Before we start, a quick distinction: something is only a monopoly if it single-handedly controls an entire industry. If it shares that power with a few other countries, as many corporations do today, it's an oligopoly, where the influence is held by and the terms are dictated by a few rich companies. All right, into the etymology: the word monopoly came to us in the early sixteenth century from the Romans, whose word monopolium came from the Greeks. Here we can separate the word into its components: monos, meaning "single", and polein, meaning "to sell". This alludes to how a monopoly is a specific person or business is the single one to have selling rights for a particular product. Monos comes from the Proto-Indo-European root men, meaning "isolated", polein comes from the PIE root pel, also meaning "to sell", and that's the whole story.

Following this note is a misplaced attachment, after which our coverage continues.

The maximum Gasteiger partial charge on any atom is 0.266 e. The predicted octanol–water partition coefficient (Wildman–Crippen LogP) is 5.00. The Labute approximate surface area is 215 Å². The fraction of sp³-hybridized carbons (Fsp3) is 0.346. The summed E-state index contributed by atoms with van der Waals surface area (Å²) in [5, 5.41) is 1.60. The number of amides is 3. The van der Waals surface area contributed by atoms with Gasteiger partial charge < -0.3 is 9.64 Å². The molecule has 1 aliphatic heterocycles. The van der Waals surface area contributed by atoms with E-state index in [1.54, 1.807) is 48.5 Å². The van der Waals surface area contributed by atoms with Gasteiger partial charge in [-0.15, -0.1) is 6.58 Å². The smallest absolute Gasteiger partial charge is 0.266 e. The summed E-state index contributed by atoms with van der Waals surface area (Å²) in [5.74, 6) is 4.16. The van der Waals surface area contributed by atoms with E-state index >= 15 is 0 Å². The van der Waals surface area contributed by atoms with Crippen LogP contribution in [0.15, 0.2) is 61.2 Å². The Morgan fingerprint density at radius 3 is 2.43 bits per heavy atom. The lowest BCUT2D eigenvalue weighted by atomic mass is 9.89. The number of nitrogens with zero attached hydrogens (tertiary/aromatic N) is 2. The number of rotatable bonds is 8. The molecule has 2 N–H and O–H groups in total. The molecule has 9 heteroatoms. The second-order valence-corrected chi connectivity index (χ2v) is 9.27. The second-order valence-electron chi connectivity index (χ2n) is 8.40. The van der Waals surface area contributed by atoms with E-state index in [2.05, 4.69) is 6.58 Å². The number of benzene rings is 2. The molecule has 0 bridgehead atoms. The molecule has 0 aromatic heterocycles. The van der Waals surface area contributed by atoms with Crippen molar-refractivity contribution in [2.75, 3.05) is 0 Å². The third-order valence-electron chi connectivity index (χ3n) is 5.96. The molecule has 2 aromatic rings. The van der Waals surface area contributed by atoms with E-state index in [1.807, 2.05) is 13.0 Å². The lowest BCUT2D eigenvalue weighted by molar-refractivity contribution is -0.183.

Hello! I'm Adam Aleksic, a senior studying government and linguistics at Harvard University, where I co-founded the Harvard Undergraduate Linguistics Society. In addition to etymology, I also really enjoy trivia, politics, vexillology, geography, board games, conlanging, art history, and law.